Although the U.S. airline industry is more concentrated than the rest of the world, in reality, its competitive nature changed dramatically.

The entrance of new players at the national stage such as Southwest, JetBlue, and Virgin America, among many others, as well as the development of strong hub-and-spoke networks among the major airlines, put strong competitive pressure on the majors.

On the one hand, the new entrants are all nimble. Southwest has been the only consistently profitable airline for 20 years. When compared to the majors, they all have lower labor costs, and more modern and standardized equipment -- leading to low operational and fuel costs. They tend also to be highly selective in the markets they serve.

On the other hand, the majors' strengthening of the hub-and-spoke networks (by which travelers go from A to B via a hub in airport C) imply that entry into new markets -- what in the industry is called "city-pairs" -- is relatively simple. All a major needs to do is to start service between one hub and a given city to have service to hundreds of new city-pairs, all prior existing cities being suddenly connected to a new destination. So if an airline attempts to gouge its customers on a particular destination, other airlines with reasonably located hubs will have a strong incentive to add such destination to their networks, frustrating the gouging airline's ability to raise prices.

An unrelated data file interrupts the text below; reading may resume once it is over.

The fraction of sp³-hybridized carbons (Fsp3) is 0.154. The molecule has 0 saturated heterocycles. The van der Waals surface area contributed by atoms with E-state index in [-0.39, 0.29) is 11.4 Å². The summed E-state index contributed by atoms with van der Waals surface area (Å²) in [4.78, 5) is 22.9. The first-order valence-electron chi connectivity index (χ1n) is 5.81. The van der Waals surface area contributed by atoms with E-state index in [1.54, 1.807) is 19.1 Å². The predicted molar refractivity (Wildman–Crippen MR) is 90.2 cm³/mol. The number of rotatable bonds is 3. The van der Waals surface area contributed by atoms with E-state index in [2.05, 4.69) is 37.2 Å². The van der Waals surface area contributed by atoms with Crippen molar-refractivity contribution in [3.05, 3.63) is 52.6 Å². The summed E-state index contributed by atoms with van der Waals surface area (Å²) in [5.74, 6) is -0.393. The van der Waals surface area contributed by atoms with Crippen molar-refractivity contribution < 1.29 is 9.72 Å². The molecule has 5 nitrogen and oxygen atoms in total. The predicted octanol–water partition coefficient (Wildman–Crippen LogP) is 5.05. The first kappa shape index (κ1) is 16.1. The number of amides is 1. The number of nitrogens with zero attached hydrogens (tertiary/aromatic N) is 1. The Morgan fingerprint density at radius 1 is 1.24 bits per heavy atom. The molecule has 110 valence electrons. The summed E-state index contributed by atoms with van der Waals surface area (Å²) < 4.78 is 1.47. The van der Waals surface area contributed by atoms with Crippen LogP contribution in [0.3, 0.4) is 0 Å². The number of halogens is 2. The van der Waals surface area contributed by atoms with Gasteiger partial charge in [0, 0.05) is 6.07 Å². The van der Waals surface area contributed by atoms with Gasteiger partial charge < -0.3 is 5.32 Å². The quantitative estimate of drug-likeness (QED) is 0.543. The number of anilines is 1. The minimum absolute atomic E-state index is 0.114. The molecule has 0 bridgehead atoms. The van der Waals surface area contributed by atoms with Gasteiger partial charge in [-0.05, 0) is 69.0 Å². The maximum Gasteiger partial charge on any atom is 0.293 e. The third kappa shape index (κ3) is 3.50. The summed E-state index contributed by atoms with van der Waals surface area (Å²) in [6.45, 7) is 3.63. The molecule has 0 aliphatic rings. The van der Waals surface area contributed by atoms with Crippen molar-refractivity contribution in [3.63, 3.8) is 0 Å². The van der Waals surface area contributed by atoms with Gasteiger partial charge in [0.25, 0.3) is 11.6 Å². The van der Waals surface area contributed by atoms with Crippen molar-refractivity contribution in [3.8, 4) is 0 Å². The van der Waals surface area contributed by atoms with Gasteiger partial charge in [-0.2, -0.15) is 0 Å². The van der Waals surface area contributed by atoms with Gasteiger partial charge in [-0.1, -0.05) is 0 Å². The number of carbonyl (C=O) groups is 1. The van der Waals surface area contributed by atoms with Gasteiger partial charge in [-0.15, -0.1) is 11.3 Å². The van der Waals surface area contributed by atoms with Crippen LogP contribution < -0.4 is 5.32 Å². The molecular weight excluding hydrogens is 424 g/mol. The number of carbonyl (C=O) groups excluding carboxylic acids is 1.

Become a fan of CNNOpinion
Stay up to date on the latest opinion, analysis and conversations through social media. Join us at Facebook/CNNOpinion and follow us @CNNOpinion on Twitter. We welcome your ideas and comments.



It is in this framework that the American-US Airways merger needs to be looked at. Although there will be some competitive overlap, particularly at national airports where both American and US Airways have a substantial presence (US Airways providing the North East Shuttle service as well as regular service), such overlap will be investigated by the antitrust authorities.

Actually, the two networks are quite complementary and will provide consumers with more choices and improved quality of service. In particular, East Coast residents where US Airways has its major eastern hubs will benefit from increased domestic and international connections.